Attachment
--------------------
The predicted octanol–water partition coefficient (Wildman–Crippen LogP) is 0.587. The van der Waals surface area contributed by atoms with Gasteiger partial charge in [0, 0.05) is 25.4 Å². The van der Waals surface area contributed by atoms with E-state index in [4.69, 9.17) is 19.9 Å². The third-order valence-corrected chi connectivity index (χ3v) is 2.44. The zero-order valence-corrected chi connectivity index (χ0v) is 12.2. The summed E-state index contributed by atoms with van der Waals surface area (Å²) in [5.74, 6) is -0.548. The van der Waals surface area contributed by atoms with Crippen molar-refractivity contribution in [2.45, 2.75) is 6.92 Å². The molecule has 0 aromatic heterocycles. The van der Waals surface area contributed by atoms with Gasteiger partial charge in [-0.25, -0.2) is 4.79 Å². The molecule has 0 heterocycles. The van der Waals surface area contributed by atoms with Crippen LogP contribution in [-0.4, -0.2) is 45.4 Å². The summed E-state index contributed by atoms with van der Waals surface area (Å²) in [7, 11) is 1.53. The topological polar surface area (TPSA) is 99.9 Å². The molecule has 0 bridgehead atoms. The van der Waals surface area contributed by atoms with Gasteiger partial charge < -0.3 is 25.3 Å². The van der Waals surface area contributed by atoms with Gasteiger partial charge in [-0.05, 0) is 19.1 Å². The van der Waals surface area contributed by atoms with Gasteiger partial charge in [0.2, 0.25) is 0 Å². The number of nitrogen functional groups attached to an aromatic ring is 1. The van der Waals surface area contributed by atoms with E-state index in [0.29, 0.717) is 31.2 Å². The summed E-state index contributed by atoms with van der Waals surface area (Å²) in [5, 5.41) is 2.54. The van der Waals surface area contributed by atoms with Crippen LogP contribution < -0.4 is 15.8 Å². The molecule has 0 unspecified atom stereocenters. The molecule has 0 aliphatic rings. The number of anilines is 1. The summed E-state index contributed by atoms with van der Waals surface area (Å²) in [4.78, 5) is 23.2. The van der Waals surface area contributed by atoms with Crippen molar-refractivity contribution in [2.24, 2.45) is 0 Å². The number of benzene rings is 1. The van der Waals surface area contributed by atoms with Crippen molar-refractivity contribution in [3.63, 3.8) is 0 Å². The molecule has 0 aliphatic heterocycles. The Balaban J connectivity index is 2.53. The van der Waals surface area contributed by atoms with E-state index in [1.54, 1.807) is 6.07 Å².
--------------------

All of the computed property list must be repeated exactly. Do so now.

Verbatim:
The predicted octanol–water partition coefficient (Wildman–Crippen LogP) is 0.587. The van der Waals surface area contributed by atoms with Gasteiger partial charge in [0, 0.05) is 25.4 Å². The van der Waals surface area contributed by atoms with E-state index in [4.69, 9.17) is 19.9 Å². The third-order valence-corrected chi connectivity index (χ3v) is 2.44. The zero-order valence-corrected chi connectivity index (χ0v) is 12.2. The summed E-state index contributed by atoms with van der Waals surface area (Å²) in [5.74, 6) is -0.548. The van der Waals surface area contributed by atoms with Crippen molar-refractivity contribution in [2.45, 2.75) is 6.92 Å². The molecule has 0 aromatic heterocycles. The van der Waals surface area contributed by atoms with Gasteiger partial charge in [-0.25, -0.2) is 4.79 Å². The molecule has 0 heterocycles. The van der Waals surface area contributed by atoms with Crippen LogP contribution in [-0.4, -0.2) is 45.4 Å². The summed E-state index contributed by atoms with van der Waals surface area (Å²) in [7, 11) is 1.53. The topological polar surface area (TPSA) is 99.9 Å². The molecule has 0 bridgehead atoms. The van der Waals surface area contributed by atoms with Gasteiger partial charge < -0.3 is 25.3 Å². The van der Waals surface area contributed by atoms with Gasteiger partial charge in [-0.05, 0) is 19.1 Å². The van der Waals surface area contributed by atoms with Gasteiger partial charge in [0.2, 0.25) is 0 Å². The number of nitrogen functional groups attached to an aromatic ring is 1. The van der Waals surface area contributed by atoms with E-state index in [0.29, 0.717) is 31.2 Å². The summed E-state index contributed by atoms with van der Waals surface area (Å²) in [5, 5.41) is 2.54. The van der Waals surface area contributed by atoms with Crippen LogP contribution < -0.4 is 15.8 Å². The molecule has 0 unspecified atom stereocenters. The molecule has 0 aliphatic rings. The number of anilines is 1. The summed E-state index contributed by atoms with van der Waals surface area (Å²) in [4.78, 5) is 23.2. The van der Waals surface area contributed by atoms with Crippen molar-refractivity contribution in [2.24, 2.45) is 0 Å². The number of benzene rings is 1. The van der Waals surface area contributed by atoms with Crippen molar-refractivity contribution in [3.63, 3.8) is 0 Å². The molecule has 0 aliphatic heterocycles. The Balaban J connectivity index is 2.53. The van der Waals surface area contributed by atoms with E-state index in [1.54, 1.807) is 6.07 Å².